liberation for all

My current book project is looking at liberation theology for those who are in a context of domination and control, finding meaning through negating or oppressing others.

A lot (certainly not all!) of church work is oriented in a pattern of oppressing, oddly enough.  There is a hiearchy of not only function but also value, where leaders become, essentially, the Spirit for their community, telling people what to think, how to act, where they fit, where they don’t fit.  A few speak, many are silent.  A few are active, many are passive.  Even as this passivity becomes a topic itself of speaking, the passivity is enforced by the models. Rhetoric can only go so far in the face of practices.  Idealized roles become infused with theological priority of ordination, the Word goes forth from a single message or speaker.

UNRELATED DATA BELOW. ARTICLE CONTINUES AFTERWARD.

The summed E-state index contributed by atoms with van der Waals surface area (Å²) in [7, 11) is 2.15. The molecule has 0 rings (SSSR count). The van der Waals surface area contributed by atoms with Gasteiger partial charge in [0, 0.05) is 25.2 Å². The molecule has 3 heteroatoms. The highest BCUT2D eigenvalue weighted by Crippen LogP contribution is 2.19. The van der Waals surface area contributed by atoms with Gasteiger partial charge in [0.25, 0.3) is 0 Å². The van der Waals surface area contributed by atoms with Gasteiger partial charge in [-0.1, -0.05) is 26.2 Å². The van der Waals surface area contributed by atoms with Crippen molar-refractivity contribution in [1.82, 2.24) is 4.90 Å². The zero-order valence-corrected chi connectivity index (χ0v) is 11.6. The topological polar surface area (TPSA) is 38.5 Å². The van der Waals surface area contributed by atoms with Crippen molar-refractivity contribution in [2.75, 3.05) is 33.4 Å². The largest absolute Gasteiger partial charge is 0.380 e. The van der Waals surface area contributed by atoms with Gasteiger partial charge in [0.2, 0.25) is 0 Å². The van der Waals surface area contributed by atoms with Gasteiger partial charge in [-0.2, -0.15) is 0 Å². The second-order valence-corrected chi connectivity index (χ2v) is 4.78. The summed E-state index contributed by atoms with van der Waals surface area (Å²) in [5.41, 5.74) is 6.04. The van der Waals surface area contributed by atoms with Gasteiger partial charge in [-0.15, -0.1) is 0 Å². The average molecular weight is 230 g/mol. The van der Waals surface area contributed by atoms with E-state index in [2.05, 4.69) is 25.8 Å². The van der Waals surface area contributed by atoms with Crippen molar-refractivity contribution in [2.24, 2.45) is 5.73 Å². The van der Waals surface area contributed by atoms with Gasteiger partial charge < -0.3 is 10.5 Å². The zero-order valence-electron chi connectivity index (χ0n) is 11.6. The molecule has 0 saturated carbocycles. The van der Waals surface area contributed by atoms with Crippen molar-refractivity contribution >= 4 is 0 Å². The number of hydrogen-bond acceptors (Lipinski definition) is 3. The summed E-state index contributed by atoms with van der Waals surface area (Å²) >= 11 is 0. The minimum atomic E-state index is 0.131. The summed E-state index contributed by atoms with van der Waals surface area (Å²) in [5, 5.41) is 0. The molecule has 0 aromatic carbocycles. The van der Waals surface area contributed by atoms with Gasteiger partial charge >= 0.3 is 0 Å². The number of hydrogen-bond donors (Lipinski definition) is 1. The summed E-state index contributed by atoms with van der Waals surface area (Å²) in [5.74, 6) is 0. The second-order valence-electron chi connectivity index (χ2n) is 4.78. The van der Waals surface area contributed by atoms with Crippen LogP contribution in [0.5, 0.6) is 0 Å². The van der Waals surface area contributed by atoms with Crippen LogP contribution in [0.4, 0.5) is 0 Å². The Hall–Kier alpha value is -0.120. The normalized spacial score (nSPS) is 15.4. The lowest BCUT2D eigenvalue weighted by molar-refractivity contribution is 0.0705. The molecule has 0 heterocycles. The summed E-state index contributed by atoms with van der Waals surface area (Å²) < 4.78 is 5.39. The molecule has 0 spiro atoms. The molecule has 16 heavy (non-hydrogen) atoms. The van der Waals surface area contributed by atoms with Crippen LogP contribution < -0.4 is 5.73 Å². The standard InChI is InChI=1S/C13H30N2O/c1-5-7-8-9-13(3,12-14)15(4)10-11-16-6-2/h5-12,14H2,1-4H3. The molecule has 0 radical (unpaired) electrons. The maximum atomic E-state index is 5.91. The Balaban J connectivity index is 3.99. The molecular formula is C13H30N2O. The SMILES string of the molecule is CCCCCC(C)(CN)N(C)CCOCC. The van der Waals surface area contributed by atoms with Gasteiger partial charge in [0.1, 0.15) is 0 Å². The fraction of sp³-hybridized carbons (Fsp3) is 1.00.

Meanwhile, the Spirit always works from below, rising up from the gathered people, many tongues, many voices, the Word most fully an expression of all, the Body infused by the Spirit.  The body of Christ is not many-headed.  There is one head, all the parts together expressing together the movement of God in the midst of a context.  Experiencing this is the experience of liberation. Here’s how I end my first chapter:

We are liberated when we participate with each other in becoming fully who we each are made to be. We liberate when we help others become, we are liberated when we let others participate in our becoming. Thus, liberation happens for the oppressed and the oppressors together, the one taking up as the other lets go, each creating space for the other, resisting the depersonalizing tendencies of social systems as they engage in the truly personalizing movement of the Holy Spirit in their midst.

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